Chris explains that the footings and the foundations are insulated using Eco-block which is an insulated concrete form (ICF) made from expanded polystyrene (EPS). Separating the concrete from the ground eliminates thermal bridging. “The Eco-block is also used as the formwork for the concrete strip footings, the concrete floor slab edge and the basement walls,” says Chris. “The reinforced concrete floors are poured over EXPOL 100mm thick EPS polystyrene insulation, which is laid on top of a continuous layer of polythene,” says Chris.
“Beneath the polythene is a layer of compacted sand on top of porous hard fill.” Pipework protrusions are made with sleeves to accommodate the plumbing and wiring and the ducting for the Zehnder ventilation system from Fantech.
“The whole house gets wrapped in an air tight layer and that’s another thing that the council was very concerned about,” says Philip. “The whole house is sealed from the outside and an incredibly efficient ventilation system that again does not exist in this country – it’s coming from Germany – will exchange the air from the outside in.” The unit in question is the Passive House certified Zehnder ComfoAir 350N. Imported by Fantech, the unit is a balanced ventilation system capable of 350m3/hour at 200pa. It has an installed efficiency of 84 percent and uses only 0.29Watts/m3 per hour.
Luc Jorieux, Fantech’s New Zealand manager, says for this project the ducting used has a low profile. “This allows it to be used in-floor to maintain design integrity while ensuring good ventilation across the whole property,” says Luc. “Changeable filters ensure that airborne particles such as pollen and dust are removed, ensuring positive health benefits and improved indoor air quality and comfort.”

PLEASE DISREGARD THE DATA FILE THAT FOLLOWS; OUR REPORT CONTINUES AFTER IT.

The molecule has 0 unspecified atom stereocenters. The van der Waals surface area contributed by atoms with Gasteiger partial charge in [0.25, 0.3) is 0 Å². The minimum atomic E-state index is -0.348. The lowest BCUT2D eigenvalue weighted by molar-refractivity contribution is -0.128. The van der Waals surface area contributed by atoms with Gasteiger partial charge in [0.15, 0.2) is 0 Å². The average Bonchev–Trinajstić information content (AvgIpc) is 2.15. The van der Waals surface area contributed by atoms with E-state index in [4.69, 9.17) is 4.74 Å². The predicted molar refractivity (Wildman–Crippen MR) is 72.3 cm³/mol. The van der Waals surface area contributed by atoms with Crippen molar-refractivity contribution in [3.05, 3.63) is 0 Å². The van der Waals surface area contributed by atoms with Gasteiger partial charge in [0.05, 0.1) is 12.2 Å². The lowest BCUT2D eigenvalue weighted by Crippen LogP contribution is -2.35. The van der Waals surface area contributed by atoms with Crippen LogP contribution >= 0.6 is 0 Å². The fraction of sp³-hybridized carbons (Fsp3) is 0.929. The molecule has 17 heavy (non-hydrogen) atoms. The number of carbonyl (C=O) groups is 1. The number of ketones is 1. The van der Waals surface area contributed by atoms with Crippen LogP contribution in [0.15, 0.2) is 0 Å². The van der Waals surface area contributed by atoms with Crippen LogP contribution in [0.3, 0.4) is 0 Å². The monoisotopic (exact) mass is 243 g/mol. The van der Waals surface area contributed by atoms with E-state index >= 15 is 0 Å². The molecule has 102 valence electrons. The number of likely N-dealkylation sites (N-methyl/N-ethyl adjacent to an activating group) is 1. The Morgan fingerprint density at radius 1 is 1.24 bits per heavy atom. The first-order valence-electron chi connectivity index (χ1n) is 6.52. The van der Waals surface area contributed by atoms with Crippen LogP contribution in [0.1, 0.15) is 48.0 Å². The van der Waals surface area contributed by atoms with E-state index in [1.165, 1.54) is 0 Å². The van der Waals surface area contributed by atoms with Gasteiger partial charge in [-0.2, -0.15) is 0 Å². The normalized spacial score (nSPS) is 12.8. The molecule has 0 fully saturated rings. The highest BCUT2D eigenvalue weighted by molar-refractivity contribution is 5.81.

The ventilation system is central to ensuring the house meets the Passive House standard. “It’s proven, it’s tested, it’s certified,” says Philip. “In the end, we can heat and cool the house for $20 a month. “It’s a learning curve for everyone. Sharing knowledge like ‘how do we do this’ or ‘how do we solve that’. I think there’s a good relationship here and without that it wouldn’t work.”
Philip has nothing but praise for his builders. “Chris and his team have done an amazing job in getting the house started and out of the ground. “One of the reasons why this has worked so well thus far is I think everyone’s just working to get it done.”
“Everyone’s forward thinking,” says Chris. “There’s no one being negative about it. Everyone thinks it’s a good idea and a good thing to do.” Philip’s view is that with the knowledge gained on this project, the next passive house built here will be even better. “If we can help push the quality of building in New Zealand forward, then great.”
That pretty much sums up Philip’s altruistic and visionary approach to this project. That and: “Our kids are excited by this. I ride a bike to work, I drive a Prius.”
Passive House is a performance standard, not a design standard. A home or building of any architectural style can be Passive House certified. The performance of the design is confirmed using a calculation tool (below), which has been verified against the performance of actual buildings, ensuring that the calculated results are achieved.
A passive house has three key criteria that must be met to achieve certification: Specific space heating and cooling demand is the total amount of energy used each year to keep the building at a safe, healthy and comfortable temperature; [heating load is the maximum amount of heat that can be added at one time]; airtightness test result is the result of a blower door test and total specific primary energy demand is a measure of the energy efficiency of the appliances (heating, cooling, refrigerators etc) in the building.
|1 Specific space heating and cooling demand||‹ 15kWh/(m²yr)|
|or Heating load (not site specific)||‹ 10W/m²|
|2 Airtightness test result (n50)||‹ 0.6 air changes/h|
|3 Total specific primary energy demand||‹ 120kWh/(m²yr)|
New Zealand’s first passive house blog: passivehouse1nz.blogspot.co.nz
Passivhaus Institut in Darmstadt, Germany: www.passiv.de
Passive House Institute of New Zealand: www.phinz.org.nz
Passive House International: www.passivehouse-international.org
Passive House New Zealand: www.passivehouse.org.nz